The multinational food manufacturing company Kellogg has made a commitment to only buy palm oil that is fully traceable and has been produced in an “environmentally responsible manner”.
It says its suppliers will have to meet specific sourcing criteria by 2015.
“As a socially responsible company, traceable, transparent sourcing of palm oil is important to us, and we are collaborating with our suppliers to make sure the palm oil we use is not associated with deforestation, climate change or the violation of human rights,” said Diane Holdorf, Kellogg’s chief sustainability officer.
Heldorf said Kellogg was working through its supply chain – from suppliers to processors to growers – to ensure that the palm oil it uses is sourced from plantations that uphold the company’s commitment to protect forests and peatlands as well as human and community rights.
Kellogg would require all palm oil suppliers to trace their oil to plantations that were independently verified as legally compliant, Holdorf said. This meant that producers selling to Kellogg would have to adhere to the company’s principles for protecting forests, peat lands and communities and comply with all the Roundtable on Sustainable Palm Oil (RSPO) principles and criteria.
“Suppliers must comply with the requirement by December 31, 2015, or be working to close any gaps identified in their action plans,” Holdorf said.
The RSPO is the international palm oil certification organisation, and involves growers, processors, food companies, investors and NGOs. Set up in 2004, its purpose is to encourage the production of sustainable palm oil, i.e. palm oil that has been cultivated outside of areas that have a high conservation value.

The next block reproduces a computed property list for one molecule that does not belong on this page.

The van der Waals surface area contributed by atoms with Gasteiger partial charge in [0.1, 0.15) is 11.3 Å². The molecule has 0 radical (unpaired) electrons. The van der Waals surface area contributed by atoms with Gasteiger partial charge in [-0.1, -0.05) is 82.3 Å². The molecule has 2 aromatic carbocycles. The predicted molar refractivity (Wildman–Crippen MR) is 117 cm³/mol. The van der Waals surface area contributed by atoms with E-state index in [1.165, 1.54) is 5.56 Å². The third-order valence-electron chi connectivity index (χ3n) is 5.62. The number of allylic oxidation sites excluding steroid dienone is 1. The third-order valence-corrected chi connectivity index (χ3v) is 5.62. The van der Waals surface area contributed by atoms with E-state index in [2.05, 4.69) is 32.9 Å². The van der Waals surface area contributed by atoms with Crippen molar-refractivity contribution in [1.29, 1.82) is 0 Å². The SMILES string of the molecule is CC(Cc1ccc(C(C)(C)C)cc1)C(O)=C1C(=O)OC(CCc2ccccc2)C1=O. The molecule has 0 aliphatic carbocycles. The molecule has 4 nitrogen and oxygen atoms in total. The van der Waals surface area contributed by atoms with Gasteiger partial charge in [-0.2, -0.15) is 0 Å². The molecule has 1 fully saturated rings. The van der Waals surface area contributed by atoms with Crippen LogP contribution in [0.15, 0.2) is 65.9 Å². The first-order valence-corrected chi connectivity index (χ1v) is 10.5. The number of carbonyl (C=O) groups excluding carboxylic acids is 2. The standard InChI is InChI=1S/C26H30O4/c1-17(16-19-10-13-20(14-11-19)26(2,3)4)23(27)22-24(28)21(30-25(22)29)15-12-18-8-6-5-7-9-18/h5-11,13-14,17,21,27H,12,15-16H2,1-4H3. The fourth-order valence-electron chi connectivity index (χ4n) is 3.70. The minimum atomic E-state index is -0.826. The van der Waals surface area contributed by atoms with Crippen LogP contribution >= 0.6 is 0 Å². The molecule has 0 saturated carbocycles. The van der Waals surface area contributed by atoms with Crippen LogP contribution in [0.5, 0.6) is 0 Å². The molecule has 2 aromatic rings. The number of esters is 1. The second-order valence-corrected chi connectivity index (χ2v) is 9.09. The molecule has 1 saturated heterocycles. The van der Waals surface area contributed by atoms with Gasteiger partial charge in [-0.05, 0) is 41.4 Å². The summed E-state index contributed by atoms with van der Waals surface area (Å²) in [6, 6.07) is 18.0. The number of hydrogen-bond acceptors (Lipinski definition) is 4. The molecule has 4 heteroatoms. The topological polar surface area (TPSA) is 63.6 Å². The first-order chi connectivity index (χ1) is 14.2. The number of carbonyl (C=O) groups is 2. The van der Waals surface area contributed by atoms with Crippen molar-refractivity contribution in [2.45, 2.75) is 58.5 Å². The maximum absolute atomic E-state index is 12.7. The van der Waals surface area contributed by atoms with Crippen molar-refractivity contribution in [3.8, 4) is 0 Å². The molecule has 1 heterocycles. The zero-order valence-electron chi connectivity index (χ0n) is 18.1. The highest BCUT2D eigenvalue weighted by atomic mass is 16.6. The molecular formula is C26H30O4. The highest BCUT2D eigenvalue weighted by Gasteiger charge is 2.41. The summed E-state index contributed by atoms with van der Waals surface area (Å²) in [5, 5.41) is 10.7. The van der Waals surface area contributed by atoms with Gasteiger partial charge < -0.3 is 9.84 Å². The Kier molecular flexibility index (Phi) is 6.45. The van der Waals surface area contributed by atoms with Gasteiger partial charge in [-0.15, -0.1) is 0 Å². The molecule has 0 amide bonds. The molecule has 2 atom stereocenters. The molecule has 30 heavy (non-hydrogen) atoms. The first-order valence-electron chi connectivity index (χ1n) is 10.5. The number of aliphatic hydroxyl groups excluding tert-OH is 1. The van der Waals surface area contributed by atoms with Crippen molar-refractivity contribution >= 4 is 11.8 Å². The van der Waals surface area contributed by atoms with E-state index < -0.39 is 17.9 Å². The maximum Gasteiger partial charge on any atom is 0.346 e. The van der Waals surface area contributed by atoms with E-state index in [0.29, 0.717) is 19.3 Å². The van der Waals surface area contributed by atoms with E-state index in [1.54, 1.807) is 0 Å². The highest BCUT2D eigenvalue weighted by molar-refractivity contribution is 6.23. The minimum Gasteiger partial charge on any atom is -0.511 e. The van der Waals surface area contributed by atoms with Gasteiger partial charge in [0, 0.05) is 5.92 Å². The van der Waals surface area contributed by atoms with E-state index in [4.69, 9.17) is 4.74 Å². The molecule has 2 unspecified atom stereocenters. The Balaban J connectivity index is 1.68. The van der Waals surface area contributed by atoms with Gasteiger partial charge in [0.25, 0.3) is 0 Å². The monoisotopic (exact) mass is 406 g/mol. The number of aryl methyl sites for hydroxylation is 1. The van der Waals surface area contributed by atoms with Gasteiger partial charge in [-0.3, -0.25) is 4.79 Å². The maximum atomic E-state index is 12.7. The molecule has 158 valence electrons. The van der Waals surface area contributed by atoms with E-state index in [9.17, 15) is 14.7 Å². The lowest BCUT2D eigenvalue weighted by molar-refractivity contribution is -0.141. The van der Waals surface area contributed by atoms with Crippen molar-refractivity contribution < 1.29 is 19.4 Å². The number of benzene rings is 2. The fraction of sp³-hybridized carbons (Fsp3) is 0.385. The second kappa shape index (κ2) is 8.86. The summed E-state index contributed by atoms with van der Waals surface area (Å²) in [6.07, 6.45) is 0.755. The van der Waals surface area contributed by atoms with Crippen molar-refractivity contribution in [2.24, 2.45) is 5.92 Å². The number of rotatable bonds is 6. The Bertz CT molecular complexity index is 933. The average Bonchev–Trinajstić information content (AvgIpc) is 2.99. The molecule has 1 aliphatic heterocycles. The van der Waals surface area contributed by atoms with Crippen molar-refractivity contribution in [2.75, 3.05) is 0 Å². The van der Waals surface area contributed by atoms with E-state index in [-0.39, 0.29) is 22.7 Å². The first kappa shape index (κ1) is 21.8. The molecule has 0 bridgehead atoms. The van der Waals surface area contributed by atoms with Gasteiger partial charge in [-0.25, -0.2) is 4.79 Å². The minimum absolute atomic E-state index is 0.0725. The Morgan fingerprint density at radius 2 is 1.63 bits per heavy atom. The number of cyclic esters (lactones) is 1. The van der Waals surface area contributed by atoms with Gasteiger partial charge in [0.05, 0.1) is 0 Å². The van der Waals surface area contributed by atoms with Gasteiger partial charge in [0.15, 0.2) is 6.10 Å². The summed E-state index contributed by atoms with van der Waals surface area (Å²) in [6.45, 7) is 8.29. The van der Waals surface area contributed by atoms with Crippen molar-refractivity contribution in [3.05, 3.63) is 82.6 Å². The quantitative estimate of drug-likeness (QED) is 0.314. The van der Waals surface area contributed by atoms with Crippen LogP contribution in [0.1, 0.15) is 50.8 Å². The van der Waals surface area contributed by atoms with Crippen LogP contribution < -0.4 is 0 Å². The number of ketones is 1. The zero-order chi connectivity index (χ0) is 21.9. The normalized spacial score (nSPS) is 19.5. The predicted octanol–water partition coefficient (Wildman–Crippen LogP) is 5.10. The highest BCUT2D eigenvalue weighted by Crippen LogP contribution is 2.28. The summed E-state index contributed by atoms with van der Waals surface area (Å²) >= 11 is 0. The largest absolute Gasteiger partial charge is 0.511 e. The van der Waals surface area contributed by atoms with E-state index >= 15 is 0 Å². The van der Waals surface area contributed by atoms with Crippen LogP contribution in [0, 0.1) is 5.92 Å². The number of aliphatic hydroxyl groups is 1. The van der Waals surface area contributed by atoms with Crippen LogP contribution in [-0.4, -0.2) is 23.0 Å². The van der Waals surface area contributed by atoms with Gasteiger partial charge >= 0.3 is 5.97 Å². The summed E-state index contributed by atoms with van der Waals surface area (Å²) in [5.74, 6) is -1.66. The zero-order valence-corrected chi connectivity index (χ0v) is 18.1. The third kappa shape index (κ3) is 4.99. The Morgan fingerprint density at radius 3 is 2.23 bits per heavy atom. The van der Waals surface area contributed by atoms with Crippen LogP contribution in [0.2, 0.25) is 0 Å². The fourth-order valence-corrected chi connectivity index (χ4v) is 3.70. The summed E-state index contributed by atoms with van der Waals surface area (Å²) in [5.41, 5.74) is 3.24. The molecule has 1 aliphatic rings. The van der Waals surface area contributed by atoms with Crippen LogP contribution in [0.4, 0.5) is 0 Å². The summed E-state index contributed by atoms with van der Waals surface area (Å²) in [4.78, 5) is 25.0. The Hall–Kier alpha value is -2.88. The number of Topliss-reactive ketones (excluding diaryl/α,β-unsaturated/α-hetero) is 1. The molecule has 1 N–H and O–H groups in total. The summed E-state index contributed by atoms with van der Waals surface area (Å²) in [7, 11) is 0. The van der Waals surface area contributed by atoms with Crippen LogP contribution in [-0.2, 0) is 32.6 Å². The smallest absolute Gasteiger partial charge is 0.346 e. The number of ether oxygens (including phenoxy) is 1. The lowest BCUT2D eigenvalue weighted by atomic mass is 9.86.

Weaknesses in sustainability criteria
The organisation has come in for considerable criticism from Greenpeace and others. Some companies are improving their image by becoming RSPO members while producing very little sustainable oil.
Producers only have to certify a portion of their crop as sustainable to become RSPO members. If a company had a 15,000 hectare concession and half of it was covered with forest, it would only have to agree to protect a portion of that forest to satisfy the RSPO criteria.
The US-based Union of Concerned Scientists says the RSPO standards “do not yet represent the best science regarding forest conservation and carbon emissions”. Certified sustainable palm oil, the scientists point out, is not guaranteed to be deforestation-free, and the destruction of peatlands is not banned.
In early 2013, more than 200 scientists from around the world called on the RSPO to adopt stronger standards to address these problems, but, the UCS says, the RSPO failed to make these needed changes.
Kellogg’s new commitment is nevertheless a step forward that has been welcomed by those campaigning for an end to the devastating deforestation being caused by oil palm cultivation.
The UCS said Kellogg’s commitment would help pull the industry in the right direction and the scientists particularly welcomed the reference to protecting carbon-rich peatlands.
“Palm oil can be grown without destroying tropical forests or our climate,” said Sharon Smith, campaign manager for the UCS’s Tropical Forest & Climate Initiative.